Dining Out                                                                     



                               photos by Rob Rich


davidburke & donatella restaurant


David Burke & Donatella a new contemporary restaurant is admirably suited to its midtown East Side location and high-profile clientele symbolizing perhaps the most discriminating public in town.  At lunch and at dinner the slightly skimpy tables are filled by patrons who have the taste, the experience and the income that qualifies them to appreciate Chef David Burke's eccentric signature dishes and overall suave ministrations.    Founded December of 2003 by Mr. Burke,  one time connected to River Cafe and lastly Park Avenue Cafe, and young winsome partner Donatella Arpaia, likewise proprietor of thriving East 52nd Streets Bellini, have jointly fashioned this place into the areas hottest modern American haute-cuisine venue.  David Burke & Donatella combines outstanding interior design, quick, efficient and personal service and food that makes for very smooth dining.  The room accommodates 100 clamorous guests sitting cheek-to-jowl.  While affording little privacy, it does offer the opportunity to chat up neighboring customers.  The stunning interior, vibrantly accented in deep shades of red is captivatingly shaped with red shaded sconces, posh red banquettes, chairs, plush carpeting, especially spotlighted by a brilliantly flashy sculpture of blazing red glass rods above a red fireplace.  Patchworks of huge mirrors nearly cover the walls.  Even when packed (which is all the time) it simply throws off bold seductive sparks.

            The food, it is almost superfluous to say, is remarkably good, even though the menu contains many of David's favorite off-the-wall items such as crisp and angry lobster cocktail festooned with candied lemon, Bronx-style filet mignon of veal, and novel cheesecake lollypop trees accompanied by bubble gum  cream (certainly an acquired taste).

            The bill-of-fare is a model of compactness and is made up of predominantly culinary originals offered either a la carte or by way of tasting menus.  Even hot baked Parker House rolls crowned by sourdough domes proffered in copper pans and sided by fresh butter flamboyantly sprinkled with course red salt is a unique encounter in itself.  At dinner not long ago, there was a first offering of the chefs own tempting triple layered parfait of yellowfin tuna and salmon tartare arriving on a marble slab garnished with American sturgeon caviar.  There was also interesting seared sea scallops "Benedict" prepared on two crisp potato pancakes topped with thin slices of caramelized Spanish sausage, chives and poached quail eggs, finished with lobster foam.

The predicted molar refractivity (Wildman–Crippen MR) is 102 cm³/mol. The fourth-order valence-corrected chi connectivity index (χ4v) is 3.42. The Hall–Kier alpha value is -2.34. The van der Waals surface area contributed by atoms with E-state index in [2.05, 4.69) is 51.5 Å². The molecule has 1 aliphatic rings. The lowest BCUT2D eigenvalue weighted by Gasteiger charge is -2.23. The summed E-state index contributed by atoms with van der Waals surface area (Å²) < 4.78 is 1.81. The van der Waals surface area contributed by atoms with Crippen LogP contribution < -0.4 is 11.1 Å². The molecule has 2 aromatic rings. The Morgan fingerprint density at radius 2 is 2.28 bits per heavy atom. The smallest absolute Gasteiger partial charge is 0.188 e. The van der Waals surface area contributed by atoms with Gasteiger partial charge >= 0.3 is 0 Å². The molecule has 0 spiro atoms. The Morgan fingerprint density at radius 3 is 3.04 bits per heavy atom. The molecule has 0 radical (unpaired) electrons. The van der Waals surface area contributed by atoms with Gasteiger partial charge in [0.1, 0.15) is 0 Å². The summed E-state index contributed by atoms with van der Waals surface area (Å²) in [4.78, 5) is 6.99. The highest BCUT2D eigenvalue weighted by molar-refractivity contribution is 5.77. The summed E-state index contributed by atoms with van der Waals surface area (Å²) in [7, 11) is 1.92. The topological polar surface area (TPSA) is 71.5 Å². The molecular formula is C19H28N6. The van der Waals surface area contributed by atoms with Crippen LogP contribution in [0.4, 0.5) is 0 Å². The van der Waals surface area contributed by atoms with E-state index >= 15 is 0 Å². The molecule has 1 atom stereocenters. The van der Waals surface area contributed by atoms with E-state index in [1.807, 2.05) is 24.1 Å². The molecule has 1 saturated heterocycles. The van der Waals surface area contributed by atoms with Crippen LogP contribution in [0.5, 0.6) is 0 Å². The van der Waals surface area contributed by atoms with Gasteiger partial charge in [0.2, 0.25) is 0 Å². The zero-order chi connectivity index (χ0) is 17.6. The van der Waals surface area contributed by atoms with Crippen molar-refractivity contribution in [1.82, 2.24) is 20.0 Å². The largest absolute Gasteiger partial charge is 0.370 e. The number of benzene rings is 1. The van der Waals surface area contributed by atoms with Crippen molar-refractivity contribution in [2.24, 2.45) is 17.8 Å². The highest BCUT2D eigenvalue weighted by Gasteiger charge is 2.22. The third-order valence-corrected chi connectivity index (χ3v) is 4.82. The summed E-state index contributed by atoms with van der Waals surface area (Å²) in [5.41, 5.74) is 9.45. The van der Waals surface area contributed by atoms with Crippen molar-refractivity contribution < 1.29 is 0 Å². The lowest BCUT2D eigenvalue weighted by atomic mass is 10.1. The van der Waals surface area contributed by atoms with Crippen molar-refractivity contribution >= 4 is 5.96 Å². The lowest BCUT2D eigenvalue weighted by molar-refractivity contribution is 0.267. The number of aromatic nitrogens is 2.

Main course selections included hand-roasted ginger rubbed salmon glazed with hot and sour Oriental sauce.  It comes on a bed of compelling Chinese sausage, mustard greens and octopus slices, sided by red pickled kimchee cabbage.  Pan roasted, semi-boneless Dover sole lightly coated in seasoned flour and brushed with a fine tomato mint butter is paired with somewhat heavy sourdough gnocchi and crunchy zucchini chips.  We found the fish moist, delicate and powerful, albeit people at the adjoining table said they found the sole thoroughly disagreeable.  A favorite of Mr. Burke is his celebrated lobster steak enticingly teamed with curried shoestring potatoes, drizzled with spiced black honey and embroidered with citrus fennel candy. This nicely balanced meaty Maine lobster delight is molded with a lemon centered lobster-shrimp pureed mousse basted in butter while being grilled to a golden hue, and presented on a rack of potato and celery root puree with candied lemon zest.  As for the noted "Bronx-style" filet mignon of veal attend by shiitake mushroom pistachio tortelini rolled in biscotti crumbs and showered in a beurre fondue,  it's roasted until succulently tender then sauced in a reduction of aged Marsala wine veal gravy.             There are salads for the waistline watchers that are complex and rewarding, and an array of intriguing singular desserts with  an assortment of deliciously rich pastries for those who live recklessly.

            There are many fine vintages in the cellar, as may be imagined, but the popular choices seems to be for the younger and lighter wines.  At the present time of writing David Burke & Donatella have announced a forthcoming dim sum brunch featuring such Burke specials as his famed egg shell stuffed lobster hash, and egg and spinach ravioli with cheese, herb butter and shavings of black truffles.

          *** David Burke & Donatella, 133 East 61st Street (bet. Park & Lexington), New York.  (212) 813-2121.  Lunch and dinner daily.  Dinner entrees $24 to $38.  Prix fixe tasting menu is $65 per person.  Accepts reservations and major credit cards.